Structural Framework
     Laryngeal Membranes and Cavities 
     Three Functions of the Larynx 
     Laryngeal Muscles
          Intrinsic Muscles 
          Extrinsic Muscles

     The Vocal Folds
          Structural Overview 
          Lamina Propria 

     Mechanical Layers 
     Cricothyroid Joints 
     Cricoarytenoid Joints
     Blood Supply to the Larynx and Lymphatic Drainage
5.3 Neural Control of Phonation
     Central Motor Control 
     Peripheral Motor Neural Control and Brainstem Nuclei 
     Peripheral Sensory Control and Brainstem Nuclei
5.4 Theories of Voice Production
     The Bernoulli Effect
     The Myoelastic-Aerodynamic Theory
5.5 Biomechanics of Vocal Fold Vibration
     Viscoelastic Component
     Vertical Phase Difference: The Mucosal Wave
     The Importance of Vocal Fold Closure 
     Glottal Volume Velocity 
     Laryngeal Airway Resistance 
     Phonation Threshold Pressure 
     Phonation Onset
5.6 Biomechanical Stress-Strain Properties of Vocal Fold Tissues
5.7 Physiology of Phonatory Control
     Fundamental Frequency (ƒo)
          Natural Resonance of the Vocal Folds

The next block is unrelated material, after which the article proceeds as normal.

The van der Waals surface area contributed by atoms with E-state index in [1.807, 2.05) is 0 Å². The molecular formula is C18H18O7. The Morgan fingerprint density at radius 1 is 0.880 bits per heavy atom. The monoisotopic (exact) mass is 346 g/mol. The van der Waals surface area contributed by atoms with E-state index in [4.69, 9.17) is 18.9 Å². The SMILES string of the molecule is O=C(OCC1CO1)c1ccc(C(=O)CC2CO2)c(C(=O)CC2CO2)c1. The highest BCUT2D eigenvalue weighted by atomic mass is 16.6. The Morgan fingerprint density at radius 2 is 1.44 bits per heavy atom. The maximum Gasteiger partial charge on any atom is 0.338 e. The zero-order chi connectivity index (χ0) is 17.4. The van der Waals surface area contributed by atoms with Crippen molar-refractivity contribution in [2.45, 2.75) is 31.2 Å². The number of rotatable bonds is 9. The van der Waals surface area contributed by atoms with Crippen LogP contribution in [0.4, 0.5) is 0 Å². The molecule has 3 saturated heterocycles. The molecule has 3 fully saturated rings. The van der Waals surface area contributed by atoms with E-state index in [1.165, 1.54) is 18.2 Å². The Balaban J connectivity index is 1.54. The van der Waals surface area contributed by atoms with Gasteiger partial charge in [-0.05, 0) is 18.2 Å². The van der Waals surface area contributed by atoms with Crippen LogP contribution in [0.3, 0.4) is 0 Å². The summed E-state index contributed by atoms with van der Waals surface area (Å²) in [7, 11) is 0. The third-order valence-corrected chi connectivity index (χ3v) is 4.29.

Cover-Dominant Vibration 
          Body Plus Cover Vibration 
          Lung Pressure in the Regulation of ƒo 
          Differential Control of ƒo : Evidence From EMG Data 

     Control of Intensity
     Auditory Feedback of Control of ƒo and Intensity 
     Biomechanical Forces During Phonation
5.8 Voice Quality
5.9 Clinical Application: Disorders Related to Voice Production
     Symptoms and Characteristics 
     Diagnostic Strategies 
     Therapeutic Approaches
Recommended Internet Sites for Further Learning

Chapter 6. Phonation II: Measurement and Instrumentation
Clinical Case 3: Camp Voice
6.1 Measurement of ƒo and Intensity
     ƒo Measures 
     Intensity Measures 
     Voice Range Profile (VRP)
6.2 Measurement of Phonatory Aerodynamics
     Airflow and Lung Pressure 
          Vocal Efficiency
          S/Z Ratio
          Maximum Phonation Time
          Phonation Quotient
6.3 Instrumentation for Exploring the Dynamics of the Vocal Folds
     High-Speed Laryngeal Imaging 
     Videokymography (VKG)